Long-term planning efforts for water systems that account for climate change often depend on a modeling chain that links projections of climate under increasing greenhouse gas emissions to system performance under a variety of planning alternatives. The goal of this exercise is to identify a plan that can ensure adequate performance under changing conditions at a reasonable cost. Unfortunately, insights for decision-making are obscured by a variety of unaccounted uncertainties that are propagated through each stage of the modeling chain.
The Modeling Chain in Climate Change Impact Assessments for Water Systems
Our research focuses on developing modeling frameworks that can help identify planning alternatives that are robust to nonstationary conditions and a variety of modeling uncertainties. We emphasize the need to understand the physical mechanisms that have driven historic hydroclimate variability in order to better understand the uncertainty in future climate projections. Our work also explores other uncertainties beyond climate change, including uncertainty underscoring the natural variability of the climate system and modeling deficiencies in the representation of human-hydrologic systems. To support decision-making under the propagation of these different uncertainties, we explore the use of robustness-based approaches that shift the focus of the analysis to identifying adaptation strategies that provide satisfactory performance over a wide range of plausible future conditions.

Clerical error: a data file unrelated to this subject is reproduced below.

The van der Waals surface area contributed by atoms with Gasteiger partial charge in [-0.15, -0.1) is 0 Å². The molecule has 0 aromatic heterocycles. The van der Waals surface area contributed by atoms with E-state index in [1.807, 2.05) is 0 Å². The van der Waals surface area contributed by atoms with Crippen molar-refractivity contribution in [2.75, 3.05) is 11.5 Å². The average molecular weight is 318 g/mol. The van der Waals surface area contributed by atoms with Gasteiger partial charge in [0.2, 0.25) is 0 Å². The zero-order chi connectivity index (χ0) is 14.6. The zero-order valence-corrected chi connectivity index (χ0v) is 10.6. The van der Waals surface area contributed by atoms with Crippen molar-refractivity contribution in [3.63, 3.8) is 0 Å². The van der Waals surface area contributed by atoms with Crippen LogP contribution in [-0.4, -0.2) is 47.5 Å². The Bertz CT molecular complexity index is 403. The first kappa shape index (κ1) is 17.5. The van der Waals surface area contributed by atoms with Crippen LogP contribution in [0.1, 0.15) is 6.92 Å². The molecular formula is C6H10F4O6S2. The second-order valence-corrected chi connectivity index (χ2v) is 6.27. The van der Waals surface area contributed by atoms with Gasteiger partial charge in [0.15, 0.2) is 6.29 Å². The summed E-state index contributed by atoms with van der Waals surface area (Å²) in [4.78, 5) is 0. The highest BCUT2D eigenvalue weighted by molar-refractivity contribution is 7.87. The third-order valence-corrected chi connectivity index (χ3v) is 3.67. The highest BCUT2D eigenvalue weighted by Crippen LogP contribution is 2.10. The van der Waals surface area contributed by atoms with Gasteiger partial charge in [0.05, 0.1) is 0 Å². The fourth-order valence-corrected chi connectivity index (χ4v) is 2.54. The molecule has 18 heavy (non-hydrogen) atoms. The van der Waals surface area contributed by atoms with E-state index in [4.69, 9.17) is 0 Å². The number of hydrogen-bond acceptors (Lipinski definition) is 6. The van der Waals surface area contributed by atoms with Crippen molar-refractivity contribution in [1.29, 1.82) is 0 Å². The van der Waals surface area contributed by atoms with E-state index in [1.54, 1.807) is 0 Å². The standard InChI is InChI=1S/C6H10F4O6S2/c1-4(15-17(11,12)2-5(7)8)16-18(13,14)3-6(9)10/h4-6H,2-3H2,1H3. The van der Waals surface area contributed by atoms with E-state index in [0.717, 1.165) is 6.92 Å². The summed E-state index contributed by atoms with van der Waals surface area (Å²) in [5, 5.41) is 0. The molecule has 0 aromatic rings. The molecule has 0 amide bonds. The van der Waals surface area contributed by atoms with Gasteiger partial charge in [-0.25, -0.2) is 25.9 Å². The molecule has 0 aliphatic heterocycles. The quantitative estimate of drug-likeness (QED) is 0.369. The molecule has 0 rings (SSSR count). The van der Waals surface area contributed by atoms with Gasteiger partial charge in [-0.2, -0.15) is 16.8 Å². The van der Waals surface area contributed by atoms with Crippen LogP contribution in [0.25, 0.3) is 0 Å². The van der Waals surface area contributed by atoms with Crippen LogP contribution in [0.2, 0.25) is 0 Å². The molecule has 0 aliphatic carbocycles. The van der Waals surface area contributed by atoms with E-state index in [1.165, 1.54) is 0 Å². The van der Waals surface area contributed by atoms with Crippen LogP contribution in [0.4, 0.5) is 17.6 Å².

Animations and figures provided by: IPCC; Geography Department, U. Oregon; Green County, Pennsylvania Department of Economic Development; Wisconsin Valley Improvement Company